Sign Language Interpreting Chapter 1 continued...
banner For thousands of years, controversy has centered around the ways in which translators and interpreters can render source messages into target messages in as neutral a manner as possible. Some have argued that literal translations are truer to the original, while others suggest that free translations provide more appropriate renditions. However, until relatively recently, few have examined the utterances of interpreters in order to examine interpreters' contributions to the discourse of interpreted encounters. Recent sociolinguistic analyses of interpreted interactions indicate that the role of interpreters is not as neutral as much of the literature has either assumed or prescribed. In a recent examination of interactive interpreting, Wadensjö raises an important question with regard to interpreter neutrality: "Given that neutrality is a notion concerning relations, the question concerning dialogue interpreters' activities must be: neutral in relation to whom and/or what?" (1992, 268).

Wadensjö suggests that the interpreter must be neutral with regard to the participants for whom she is providing a service. While interpreters might feel more or less loyal to one or another participant, or to one or another of the participant's goals, the interpreter must keep these feelings separate from her task as an interpreter in order to successfully accomplish it. Wadensjö found that this need to maintain a distance from other participants actually contributed to interpreters' omissions of certain kinds of utterances. For example, when a participant foregrounded the interpreting task through comments such as "Say what he says now," the interpreter did not always provide a rendition of these comments (268); that is, the interpreter did not interpret the comment that had been directed to the interpreter. This example seems to raise an additional issue with regard to Wadensjö's question of neutral relationships: interpreters have the option of remaining neutral in relation to their own utterances, be they renditions of others' discourse or not.

Translation and Interpretation

Both translation and interpretation deal with the rendering of a given text into another language. Frishberg (1990) distinguishes between the two on the basis of form. That is, translation refers to written texts, while interpretation refers to the "live and immediate transmission" (18) of discourse that is spoken or signed. Both activities share certain commonalities. Regardless of mode, all texts can be seen to be "evidence of a communicative transaction taking place within a social framework" (Hatim and Mason 1990, 2). Moreover, many of the questions that plague the one also plague the other. Thus, the two are born of a similar history. As Roy (1989a, 1993) points out, assumptions regarding translator neutrality are related to scholarly discussion of the processes involved in the task of transmitting text between languages. The issue of a translator's influence on a text and the question of how to maintain neutrality in translation can be seen as an underlying cause of the historical dilemma in translation studies: literal versus free translation.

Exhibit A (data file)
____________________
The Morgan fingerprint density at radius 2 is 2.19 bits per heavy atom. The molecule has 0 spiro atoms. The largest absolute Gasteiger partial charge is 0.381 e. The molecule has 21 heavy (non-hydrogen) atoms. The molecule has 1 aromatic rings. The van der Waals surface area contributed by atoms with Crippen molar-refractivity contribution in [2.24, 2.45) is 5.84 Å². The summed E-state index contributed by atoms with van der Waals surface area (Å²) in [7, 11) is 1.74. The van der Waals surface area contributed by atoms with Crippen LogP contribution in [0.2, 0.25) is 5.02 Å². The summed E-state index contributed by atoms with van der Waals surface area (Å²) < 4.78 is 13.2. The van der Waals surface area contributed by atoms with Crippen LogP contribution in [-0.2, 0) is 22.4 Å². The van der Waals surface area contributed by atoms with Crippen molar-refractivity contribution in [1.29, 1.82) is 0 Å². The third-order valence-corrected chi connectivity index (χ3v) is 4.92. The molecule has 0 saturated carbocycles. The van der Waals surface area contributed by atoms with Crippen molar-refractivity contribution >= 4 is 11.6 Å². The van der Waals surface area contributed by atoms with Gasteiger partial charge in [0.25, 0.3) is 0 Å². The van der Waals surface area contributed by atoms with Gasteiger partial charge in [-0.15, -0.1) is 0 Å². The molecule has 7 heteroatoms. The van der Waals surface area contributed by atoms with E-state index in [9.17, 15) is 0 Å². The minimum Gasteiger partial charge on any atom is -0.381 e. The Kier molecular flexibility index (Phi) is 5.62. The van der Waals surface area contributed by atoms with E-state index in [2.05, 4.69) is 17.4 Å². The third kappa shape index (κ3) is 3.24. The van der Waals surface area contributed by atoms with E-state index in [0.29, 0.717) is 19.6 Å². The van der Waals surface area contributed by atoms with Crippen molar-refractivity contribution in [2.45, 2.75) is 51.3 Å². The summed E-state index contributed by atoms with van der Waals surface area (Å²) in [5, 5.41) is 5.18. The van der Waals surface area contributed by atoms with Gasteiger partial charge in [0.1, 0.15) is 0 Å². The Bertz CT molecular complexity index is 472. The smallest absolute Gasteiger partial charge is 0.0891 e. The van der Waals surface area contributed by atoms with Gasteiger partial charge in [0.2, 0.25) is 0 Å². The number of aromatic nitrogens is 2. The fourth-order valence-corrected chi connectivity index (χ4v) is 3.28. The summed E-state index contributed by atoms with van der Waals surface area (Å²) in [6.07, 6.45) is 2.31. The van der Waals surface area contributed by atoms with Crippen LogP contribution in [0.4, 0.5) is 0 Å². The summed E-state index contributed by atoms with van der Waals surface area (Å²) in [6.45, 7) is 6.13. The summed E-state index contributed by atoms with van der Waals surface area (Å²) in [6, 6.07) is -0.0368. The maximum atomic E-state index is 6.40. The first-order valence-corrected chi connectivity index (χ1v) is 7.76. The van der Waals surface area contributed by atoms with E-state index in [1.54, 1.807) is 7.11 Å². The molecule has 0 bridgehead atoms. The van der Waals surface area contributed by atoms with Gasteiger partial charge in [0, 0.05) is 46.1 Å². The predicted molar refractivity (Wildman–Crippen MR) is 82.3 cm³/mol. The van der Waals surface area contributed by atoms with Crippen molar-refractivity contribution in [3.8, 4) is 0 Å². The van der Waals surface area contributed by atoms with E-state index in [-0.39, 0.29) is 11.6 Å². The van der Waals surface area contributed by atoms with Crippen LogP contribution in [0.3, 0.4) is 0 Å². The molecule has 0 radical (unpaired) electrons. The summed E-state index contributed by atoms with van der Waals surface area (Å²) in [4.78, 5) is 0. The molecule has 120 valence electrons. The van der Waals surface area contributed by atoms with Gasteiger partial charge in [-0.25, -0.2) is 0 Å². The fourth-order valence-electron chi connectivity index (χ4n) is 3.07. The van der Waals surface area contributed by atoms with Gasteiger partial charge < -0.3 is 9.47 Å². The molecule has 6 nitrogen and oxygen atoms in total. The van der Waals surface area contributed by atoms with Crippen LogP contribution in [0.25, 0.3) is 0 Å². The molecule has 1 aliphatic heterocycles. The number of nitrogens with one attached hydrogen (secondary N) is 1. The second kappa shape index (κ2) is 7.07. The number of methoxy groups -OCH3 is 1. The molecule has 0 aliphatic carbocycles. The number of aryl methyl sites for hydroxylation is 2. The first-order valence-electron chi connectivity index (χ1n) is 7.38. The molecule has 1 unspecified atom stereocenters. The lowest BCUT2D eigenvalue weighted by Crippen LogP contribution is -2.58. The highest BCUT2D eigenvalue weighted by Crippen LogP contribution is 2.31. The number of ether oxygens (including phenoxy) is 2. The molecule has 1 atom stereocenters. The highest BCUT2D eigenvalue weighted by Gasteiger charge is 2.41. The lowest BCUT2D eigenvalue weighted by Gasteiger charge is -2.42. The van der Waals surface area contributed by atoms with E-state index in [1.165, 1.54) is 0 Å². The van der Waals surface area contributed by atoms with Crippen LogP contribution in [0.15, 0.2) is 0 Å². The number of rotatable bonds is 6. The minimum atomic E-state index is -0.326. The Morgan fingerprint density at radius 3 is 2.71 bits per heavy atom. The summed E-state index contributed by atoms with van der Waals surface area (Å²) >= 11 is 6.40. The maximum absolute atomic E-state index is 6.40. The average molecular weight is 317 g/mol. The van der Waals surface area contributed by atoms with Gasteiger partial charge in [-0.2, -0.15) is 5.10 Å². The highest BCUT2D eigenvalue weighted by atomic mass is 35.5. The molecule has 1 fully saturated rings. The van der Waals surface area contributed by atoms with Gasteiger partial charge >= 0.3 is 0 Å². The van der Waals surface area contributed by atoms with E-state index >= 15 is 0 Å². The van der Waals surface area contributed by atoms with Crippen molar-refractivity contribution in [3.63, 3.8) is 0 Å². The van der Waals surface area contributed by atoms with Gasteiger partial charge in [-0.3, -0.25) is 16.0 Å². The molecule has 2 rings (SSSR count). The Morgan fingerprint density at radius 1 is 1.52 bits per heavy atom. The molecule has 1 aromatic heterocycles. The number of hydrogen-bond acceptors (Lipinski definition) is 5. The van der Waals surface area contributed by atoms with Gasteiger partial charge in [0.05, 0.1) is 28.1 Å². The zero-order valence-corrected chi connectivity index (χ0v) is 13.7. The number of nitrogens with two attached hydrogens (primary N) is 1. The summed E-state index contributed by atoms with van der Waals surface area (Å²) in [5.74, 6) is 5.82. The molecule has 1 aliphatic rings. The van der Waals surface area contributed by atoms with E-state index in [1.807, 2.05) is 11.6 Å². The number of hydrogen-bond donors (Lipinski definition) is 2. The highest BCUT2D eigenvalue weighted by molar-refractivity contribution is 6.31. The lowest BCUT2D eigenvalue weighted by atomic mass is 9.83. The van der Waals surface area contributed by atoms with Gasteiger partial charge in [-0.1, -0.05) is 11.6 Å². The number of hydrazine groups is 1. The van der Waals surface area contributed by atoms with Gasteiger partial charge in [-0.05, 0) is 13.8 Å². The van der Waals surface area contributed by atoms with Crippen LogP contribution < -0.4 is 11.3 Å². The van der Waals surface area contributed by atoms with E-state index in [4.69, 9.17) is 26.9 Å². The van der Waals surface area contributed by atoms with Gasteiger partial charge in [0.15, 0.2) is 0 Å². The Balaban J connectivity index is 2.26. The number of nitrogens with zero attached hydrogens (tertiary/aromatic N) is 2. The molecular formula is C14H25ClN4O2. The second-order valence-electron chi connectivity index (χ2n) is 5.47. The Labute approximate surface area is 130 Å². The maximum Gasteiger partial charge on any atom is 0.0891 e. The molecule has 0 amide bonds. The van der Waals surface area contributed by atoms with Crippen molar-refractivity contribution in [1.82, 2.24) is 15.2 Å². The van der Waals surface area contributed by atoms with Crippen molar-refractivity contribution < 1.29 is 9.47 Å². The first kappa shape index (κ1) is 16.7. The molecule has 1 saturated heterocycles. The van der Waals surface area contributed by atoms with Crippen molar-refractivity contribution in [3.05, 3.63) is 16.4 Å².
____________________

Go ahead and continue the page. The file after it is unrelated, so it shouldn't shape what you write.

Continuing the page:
Undoubtedly, questions regarding the quality and appropriateness of translations have been in existence as long as the practice of interpreting and translating texts. Although face-to-face interpreting no doubt preceded written translation (Cokely 1992), the development of writing systems first provided the means by which to assess a translator's work. Thus began an unending controversy regarding the qualities that define issues such as accuracy and equivalence in translations.

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